University of Western Ontario - Electronic Thesis and Dissertation Repository

Degree

Doctor of Philosophy

Program

Health and Rehabilitation Sciences

Supervisor

Dr. Janice Miller Polgar

Abstract

In Canada, it is conservatively estimated that $46 million is lost per annum from low vision (LV) assistive technology device (ATD) abandonment alone. The proper matching of the person and the technology during the selection process has been theorized as necessary to mitigate inappropriate abandonment. In the current dissertation, a mixed-methods approach with qualitative and quantitative study components was used to develop and test a LV product selection instrument (LV-PSI) that may help with the matching process.

The key qualitative aspect of the study included two qualitative research sessions with LV participants (N=10). Each session was made up of two data collection modes of a modified nominal group technique and focus group discussions. Content analysis and a grounded theory approach resulted in the emergence of three major themes for LV product selection: (1) product attribute, (2) personal compatibility, and (3) meaning.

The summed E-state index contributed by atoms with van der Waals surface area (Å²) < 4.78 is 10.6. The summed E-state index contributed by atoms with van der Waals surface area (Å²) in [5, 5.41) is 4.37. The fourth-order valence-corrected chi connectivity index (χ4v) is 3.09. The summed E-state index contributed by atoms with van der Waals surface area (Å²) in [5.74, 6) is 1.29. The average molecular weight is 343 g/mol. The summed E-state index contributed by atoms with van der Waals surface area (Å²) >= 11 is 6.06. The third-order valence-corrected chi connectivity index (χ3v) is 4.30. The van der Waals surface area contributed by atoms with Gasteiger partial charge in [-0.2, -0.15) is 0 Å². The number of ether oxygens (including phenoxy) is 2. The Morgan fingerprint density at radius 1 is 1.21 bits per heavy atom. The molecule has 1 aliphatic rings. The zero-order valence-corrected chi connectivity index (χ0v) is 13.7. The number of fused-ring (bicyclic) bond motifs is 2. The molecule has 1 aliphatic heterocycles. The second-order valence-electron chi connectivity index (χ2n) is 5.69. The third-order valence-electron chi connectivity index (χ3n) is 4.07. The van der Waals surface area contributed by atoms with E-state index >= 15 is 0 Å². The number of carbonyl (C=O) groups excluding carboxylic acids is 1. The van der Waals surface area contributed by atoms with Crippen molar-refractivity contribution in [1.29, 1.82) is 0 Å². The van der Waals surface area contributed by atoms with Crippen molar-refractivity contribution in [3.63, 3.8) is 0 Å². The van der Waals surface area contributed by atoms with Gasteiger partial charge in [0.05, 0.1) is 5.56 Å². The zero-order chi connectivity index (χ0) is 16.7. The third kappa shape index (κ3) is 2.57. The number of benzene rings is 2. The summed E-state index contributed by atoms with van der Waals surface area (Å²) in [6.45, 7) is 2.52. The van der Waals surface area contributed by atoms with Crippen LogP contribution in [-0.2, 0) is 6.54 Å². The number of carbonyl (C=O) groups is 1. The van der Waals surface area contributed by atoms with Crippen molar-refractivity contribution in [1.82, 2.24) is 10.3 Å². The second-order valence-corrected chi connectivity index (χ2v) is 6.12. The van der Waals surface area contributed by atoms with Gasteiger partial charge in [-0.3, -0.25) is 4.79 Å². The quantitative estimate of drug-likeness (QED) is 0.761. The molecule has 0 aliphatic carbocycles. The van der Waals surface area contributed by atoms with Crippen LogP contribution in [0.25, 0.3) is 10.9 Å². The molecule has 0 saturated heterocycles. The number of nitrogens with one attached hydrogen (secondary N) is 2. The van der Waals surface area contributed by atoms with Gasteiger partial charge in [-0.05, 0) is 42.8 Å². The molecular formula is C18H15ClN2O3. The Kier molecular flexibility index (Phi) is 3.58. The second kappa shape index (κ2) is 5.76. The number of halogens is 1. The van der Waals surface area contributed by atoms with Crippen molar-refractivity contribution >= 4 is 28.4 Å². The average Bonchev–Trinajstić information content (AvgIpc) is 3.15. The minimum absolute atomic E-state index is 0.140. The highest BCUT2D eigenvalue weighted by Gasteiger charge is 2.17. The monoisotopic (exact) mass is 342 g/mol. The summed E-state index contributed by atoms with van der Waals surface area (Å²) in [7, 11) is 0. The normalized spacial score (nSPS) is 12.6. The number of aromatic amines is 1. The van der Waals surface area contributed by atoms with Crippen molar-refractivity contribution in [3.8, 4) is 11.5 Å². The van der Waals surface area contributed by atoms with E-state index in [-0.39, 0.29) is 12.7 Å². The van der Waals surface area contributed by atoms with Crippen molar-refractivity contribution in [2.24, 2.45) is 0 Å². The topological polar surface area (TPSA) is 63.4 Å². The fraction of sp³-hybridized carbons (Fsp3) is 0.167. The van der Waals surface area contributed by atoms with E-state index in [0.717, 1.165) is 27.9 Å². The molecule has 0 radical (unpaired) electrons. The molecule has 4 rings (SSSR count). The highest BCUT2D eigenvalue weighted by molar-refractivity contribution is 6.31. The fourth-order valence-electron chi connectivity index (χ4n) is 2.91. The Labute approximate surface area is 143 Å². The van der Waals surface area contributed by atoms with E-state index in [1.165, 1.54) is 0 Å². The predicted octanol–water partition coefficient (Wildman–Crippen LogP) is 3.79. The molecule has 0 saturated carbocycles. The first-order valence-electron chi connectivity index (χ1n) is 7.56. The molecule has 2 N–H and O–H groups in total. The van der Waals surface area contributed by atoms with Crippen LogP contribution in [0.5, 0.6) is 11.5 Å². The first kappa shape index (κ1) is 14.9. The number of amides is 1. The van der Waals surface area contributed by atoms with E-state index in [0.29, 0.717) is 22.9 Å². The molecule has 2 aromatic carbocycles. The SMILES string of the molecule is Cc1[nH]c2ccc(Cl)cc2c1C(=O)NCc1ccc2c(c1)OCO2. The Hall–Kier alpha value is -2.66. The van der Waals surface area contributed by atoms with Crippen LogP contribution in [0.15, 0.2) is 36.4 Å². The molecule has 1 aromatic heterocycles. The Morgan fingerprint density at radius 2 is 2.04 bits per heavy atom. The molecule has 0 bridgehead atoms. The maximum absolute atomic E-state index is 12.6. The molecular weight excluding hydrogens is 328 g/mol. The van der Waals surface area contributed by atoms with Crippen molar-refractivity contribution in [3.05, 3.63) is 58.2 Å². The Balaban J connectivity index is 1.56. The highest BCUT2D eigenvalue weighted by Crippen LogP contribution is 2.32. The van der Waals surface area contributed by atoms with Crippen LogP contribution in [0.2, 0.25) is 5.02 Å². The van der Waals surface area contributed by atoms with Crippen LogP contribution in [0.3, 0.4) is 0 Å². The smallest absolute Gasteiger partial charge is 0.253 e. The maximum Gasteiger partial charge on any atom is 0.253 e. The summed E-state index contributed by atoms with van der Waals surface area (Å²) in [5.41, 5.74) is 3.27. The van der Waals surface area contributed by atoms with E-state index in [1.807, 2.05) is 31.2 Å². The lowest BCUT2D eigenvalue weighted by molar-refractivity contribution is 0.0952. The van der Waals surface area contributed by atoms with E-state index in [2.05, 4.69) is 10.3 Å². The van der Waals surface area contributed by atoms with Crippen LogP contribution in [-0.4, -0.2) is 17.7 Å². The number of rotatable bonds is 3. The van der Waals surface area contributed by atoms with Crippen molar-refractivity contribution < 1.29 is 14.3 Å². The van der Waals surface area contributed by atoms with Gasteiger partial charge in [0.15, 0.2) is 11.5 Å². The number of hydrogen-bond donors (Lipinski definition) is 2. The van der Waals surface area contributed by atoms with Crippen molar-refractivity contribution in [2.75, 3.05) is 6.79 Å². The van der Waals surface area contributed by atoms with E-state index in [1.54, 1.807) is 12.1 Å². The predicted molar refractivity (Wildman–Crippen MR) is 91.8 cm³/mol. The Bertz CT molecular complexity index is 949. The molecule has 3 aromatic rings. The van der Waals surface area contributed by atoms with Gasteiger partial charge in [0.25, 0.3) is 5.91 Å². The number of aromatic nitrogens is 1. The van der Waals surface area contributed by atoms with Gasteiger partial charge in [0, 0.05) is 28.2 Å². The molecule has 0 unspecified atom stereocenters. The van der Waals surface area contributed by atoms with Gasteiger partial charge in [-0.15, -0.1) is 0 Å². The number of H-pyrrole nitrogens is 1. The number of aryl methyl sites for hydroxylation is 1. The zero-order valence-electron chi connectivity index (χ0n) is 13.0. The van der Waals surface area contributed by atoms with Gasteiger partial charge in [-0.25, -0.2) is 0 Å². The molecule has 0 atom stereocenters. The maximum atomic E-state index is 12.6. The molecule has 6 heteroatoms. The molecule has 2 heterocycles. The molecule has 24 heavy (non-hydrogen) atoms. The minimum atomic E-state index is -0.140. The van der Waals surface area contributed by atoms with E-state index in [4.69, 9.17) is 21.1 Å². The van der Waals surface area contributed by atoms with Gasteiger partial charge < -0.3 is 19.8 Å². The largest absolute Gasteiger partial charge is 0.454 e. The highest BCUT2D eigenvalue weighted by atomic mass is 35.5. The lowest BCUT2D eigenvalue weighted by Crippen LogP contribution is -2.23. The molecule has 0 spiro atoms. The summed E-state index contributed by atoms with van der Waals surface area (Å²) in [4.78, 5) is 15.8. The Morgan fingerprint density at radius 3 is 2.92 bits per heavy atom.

Results from the qualitative research were used to generate items and content for the LV-PSI. A testing of the internal consistency (Cronbach’s coefficient alpha) and factor structure of the instrument (principle component analysis) occurred using instrument scores obtained from LV participants (N=152). A four component solution resulted in a 21-item LV-PSI. The four components were theorized as congruent with the factors of: Product (visual) attribute, meaning, independence, and personal compatibility. The alpha values were 0.77, 0.63, 0.63 and 0.59, respectively. Future research to further examine the LV-PSI’s content and construct validity, score interpretations, format and predictive value was proposed.